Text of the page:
In the U.S., the reaction to the ICC reflects American society and its perspective on the world. 55 What has been described as the twin reality of U.S. exceptionalism and the U.S. commitment to power politics remains essential to the United States orientation to the ICC and other forms of international justice. If one nation is superior to the rest, as any form of exceptionalism would dictate, then that nation has reason to chart a separate course. An effective international legal regime is perceived as a potential constraint on the exercise of U.S. power. Opposition to the ICC is widespreadit is found not only within the Bush Administration, but also across a broad coalition in American politics. No leader from the Democratic Party has spoken in out favor of the ICC. The U.S. is simply not willing to have what it perceives as its independence and freedom of decision second-guessed by the ICC.

The U.S. opposition to the ICC poses a serious threat to the Courts future. Apart from the numerous bilateral immunity agreements the U.S. has made with allies to shelter its nationals from the jurisdiction of the Court, there is also the matter of Security Council resolutions adopted in accordance with Article 16 of the ICC Statute, which can effectively obstruct the work of the prosecutor for an indefinite period. The American Service Members Protection Act, which was signed into law on 2 August 2002, prohibits agencies of the U.S. government from cooperating with the ICC. It also prohibits U.S. assistance to States Party to the ICC Statute, and authorizes the use of force to free any U.S. citizen who is detained or imprisoned by or on behalf of the Court. Not surprisingly, it was soon christened the "Hague Invasion Act" by its critics, who envisioned U.S. Marines storming the beaches of the Netherlands to free U.S. citizens detained in The Hague.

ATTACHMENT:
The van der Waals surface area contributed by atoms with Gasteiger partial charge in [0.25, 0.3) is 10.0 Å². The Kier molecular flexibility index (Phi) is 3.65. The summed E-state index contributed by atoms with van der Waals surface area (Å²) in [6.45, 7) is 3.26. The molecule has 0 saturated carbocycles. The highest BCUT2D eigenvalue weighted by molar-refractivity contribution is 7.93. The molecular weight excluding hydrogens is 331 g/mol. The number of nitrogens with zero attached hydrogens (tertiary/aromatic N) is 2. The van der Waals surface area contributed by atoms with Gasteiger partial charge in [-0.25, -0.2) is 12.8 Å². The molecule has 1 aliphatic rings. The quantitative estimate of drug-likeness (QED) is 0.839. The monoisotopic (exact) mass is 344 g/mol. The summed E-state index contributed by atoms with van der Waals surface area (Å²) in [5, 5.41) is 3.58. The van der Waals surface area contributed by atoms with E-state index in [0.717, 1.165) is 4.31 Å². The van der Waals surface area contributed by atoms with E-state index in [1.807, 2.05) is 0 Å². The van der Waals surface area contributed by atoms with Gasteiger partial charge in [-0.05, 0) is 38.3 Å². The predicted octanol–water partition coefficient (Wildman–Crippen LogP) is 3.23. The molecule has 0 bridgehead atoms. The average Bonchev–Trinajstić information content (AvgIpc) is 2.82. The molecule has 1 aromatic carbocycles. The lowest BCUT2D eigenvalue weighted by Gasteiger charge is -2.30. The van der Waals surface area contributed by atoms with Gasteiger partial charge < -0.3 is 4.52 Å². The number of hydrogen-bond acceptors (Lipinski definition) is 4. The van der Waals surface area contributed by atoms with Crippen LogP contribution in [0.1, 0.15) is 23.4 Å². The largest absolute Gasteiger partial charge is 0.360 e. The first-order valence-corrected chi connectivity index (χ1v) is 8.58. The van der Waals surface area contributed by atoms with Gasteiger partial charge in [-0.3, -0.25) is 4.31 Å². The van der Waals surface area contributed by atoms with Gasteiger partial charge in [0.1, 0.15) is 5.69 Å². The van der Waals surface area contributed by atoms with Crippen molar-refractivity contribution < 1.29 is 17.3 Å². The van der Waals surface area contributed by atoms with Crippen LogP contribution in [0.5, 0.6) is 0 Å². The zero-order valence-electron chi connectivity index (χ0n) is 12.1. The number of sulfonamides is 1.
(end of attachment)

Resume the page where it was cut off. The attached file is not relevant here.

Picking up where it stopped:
Such developments do little to enhance the global reputation of the U.S. as a law-abiding state. U.S. policy in relation to the ICC has already strained relations with the European Union and with U.S. allies in NATO. It is not denied that the ICC has its flaws. However, constructive engagement on the part of the U.S. with its allies offers the best means of addressing its concerns. If the U.S. continues to oppose the ICC in the investigation and prosecution of crimes against humanity, then history will record the folly of a great nation. 56


Ensuring the uniform and universal implementation of humanitarian law was one of the primary objectives in establishing the ICC. The principal issues of the controversy over the courts jurisdiction were concerned with the "trigger mechanisms," or the threshold of when a case would be referred to the ICC. There was a real fear that the role of the Security Council might politicize the entire process. The compromise reached provides the Security Council with the capacity to refer a situation pursuant to Chapter VII of the UN Charter to the prosecutor in which one or more crimes under the Statute appear to have been committed. As the prosecutor is independent, it was considered that the Security Council should then not be in a position to influence the conduct of any prosecution that might result from such a referral.